Strict time limits are in place for issuing claims in the employment tribunal and if these are not complied with, there are only rare occasions when a claim will be allowed to continue to proceed.
RBLI a long-standing client of the firm instructed Nick Hobden and Ben Stepney to represent them in defending unfair dismissal and disability discrimination claims in the employment tribunal.
RBLI is a charity that provides social welfare, housing, healthcare and employment related support for those in need from the Armed Forces, disabled and disadvantaged communities.
The claimant alleged that she had been constructively unfairly dismissed and had suffered disability discrimination by RBLI’s failure to maintain reasonable adjustments to accommodate her disability when her terms of employment (including place of work) were revised.
Nick identified immediately on reading the papers that the claims had been issued out of time. The change to her working conditions which she relied on to pursue her disability claim occurred on the 2 April 2009. She did not resign until the 16 September 2009. She should therefore have issued her claim for constructive dismissal on or before the 15 December 2009 (3 months from the date she ended her employment with RBLI). However she issued proceedings on the 4 March 2010.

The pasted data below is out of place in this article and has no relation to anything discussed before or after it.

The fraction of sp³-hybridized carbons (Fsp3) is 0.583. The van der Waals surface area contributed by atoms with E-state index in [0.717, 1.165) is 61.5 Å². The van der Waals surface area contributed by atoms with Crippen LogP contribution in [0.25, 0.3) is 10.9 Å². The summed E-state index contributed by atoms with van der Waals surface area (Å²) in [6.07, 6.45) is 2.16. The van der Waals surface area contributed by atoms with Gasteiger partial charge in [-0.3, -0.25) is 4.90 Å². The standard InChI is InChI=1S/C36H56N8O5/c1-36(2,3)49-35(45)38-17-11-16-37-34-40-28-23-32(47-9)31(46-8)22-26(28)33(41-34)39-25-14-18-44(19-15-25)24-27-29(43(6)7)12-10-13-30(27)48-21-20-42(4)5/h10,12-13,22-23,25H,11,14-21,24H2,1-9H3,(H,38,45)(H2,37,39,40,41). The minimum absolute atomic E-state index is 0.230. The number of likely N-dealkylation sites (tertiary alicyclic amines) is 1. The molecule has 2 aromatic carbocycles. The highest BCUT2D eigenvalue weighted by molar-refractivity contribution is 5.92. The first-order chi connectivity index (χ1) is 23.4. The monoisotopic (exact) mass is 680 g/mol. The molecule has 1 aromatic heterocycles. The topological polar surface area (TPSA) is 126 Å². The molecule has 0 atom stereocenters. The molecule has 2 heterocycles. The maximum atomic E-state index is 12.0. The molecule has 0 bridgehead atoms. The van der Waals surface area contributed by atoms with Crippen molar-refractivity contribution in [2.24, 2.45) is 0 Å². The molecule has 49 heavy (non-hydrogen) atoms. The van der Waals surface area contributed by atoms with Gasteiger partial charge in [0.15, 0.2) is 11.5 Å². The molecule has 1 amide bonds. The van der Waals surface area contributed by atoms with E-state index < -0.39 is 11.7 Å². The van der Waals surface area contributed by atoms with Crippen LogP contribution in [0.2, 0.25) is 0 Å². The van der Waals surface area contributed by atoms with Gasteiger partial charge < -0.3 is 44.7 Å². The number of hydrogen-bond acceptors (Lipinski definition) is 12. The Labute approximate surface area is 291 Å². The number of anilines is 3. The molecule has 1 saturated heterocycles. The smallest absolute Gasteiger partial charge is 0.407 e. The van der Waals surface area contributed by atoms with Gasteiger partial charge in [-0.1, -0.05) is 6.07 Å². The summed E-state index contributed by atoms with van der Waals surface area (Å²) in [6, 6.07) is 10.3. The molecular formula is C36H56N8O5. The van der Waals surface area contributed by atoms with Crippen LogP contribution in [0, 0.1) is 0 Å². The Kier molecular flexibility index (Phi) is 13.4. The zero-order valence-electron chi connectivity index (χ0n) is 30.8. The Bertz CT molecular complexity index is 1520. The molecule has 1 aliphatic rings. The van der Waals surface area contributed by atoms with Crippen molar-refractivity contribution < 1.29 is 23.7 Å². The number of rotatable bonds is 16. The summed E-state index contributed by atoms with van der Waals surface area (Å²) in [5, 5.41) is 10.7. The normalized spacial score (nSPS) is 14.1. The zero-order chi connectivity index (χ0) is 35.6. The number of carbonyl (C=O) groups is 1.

Nick advised RBLI to apply to the tribunal for a pre-hearing review (PHR) to determine whether the claims were out of time. At the PHR the claimant sought to argue that the time limits should be extended due to erroneous advice she had received from her local CAB and due to circumstances in her personal life. The tribunal are permitted to consider whether the time limit should be extended in circumstances where it was not reasonably practicable for the claimant to have begun her claim in time. We demonstrated that there was case law against granting an extension where the claim and been brought out of time following erroneous legal advice and that the claimant’s circumstances, whilst unfortunate, did not fully explain her delay in issuing. The tribunal agreed with us and the claims were struck out.
By having the claim struck out at a very early stage of the proceedings, RBLI saved themselves the cost and time of defending the claims. A case like this would have been listed for a 4 day final hearing and would have taken up a considerable amount of management time.